So far, the realm of additive manufacturing, which is the industrial side of 3D printing, has been limited to what is essentially a problem with scale. While 3D printing can be an appropriate solution for some problems, it isn't for all of them, since manufacturers who need large parts can't always make them with current 3D printing methods. Stratasys is looking to change that, demonstrating a new "infinite-build" system that could change the way various industries use 3D printing.

Continue Reading

SolidEnergy may double battery life of smartphones and drones

SolidEnergy may double battery life of smartphones and drones

If you find that your phone's battery capacity leaves something to be desired, you're definitely not alone. MIT spinout SolidEnergy might have a solution to our battery life problems, though, introducing a new "anode-free" lithium-ion battery that could potentially offer double the life of current batteries on the market. Even better news is that the battery could be available for devices like smartphones as early as next year.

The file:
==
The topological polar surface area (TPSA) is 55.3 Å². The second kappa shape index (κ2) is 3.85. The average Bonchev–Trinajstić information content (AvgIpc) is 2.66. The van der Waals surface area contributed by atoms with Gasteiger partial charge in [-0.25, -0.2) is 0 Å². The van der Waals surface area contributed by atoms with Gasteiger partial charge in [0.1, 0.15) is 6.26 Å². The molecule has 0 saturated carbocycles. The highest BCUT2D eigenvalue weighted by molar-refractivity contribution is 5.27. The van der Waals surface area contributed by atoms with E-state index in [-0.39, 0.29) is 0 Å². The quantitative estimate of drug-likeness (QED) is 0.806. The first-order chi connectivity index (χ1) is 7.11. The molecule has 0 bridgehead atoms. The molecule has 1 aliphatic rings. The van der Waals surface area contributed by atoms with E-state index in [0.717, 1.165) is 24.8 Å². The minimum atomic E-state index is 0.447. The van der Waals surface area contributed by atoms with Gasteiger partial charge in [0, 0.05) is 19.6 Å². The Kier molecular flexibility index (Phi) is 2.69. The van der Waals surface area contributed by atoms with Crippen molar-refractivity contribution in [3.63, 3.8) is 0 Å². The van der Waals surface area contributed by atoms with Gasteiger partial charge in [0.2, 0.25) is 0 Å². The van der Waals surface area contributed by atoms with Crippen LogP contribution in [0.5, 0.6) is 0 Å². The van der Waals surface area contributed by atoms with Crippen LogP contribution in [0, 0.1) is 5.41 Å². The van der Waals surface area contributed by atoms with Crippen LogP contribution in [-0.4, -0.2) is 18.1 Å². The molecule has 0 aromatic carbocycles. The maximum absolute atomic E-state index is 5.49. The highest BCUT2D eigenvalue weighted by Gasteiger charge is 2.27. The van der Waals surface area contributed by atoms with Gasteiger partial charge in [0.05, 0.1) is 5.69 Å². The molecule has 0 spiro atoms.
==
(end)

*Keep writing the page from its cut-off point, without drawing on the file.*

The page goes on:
Continue Reading

DuoSkin uses temporary gold leaf tattoos to control devices

DuoSkin uses temporary gold leaf tattoos to control devices

Google's Project Jacquard may be investigating the intersection of technology and fashion, but they are more focused on the embedding electronics into textile. Designers and engineers from MIT and Microsoft Research, however, are taking fusion the idea to the extreme. Calling it DuoSkin, the research makes use of gold metal leaf not just as a conduit but also as a fashion statement, allowing wearers to control and communicated with devices, even display some information, using temporary tattoos that are both functional and beautiful as well.

Continue Reading

1 2 3 4 5 Next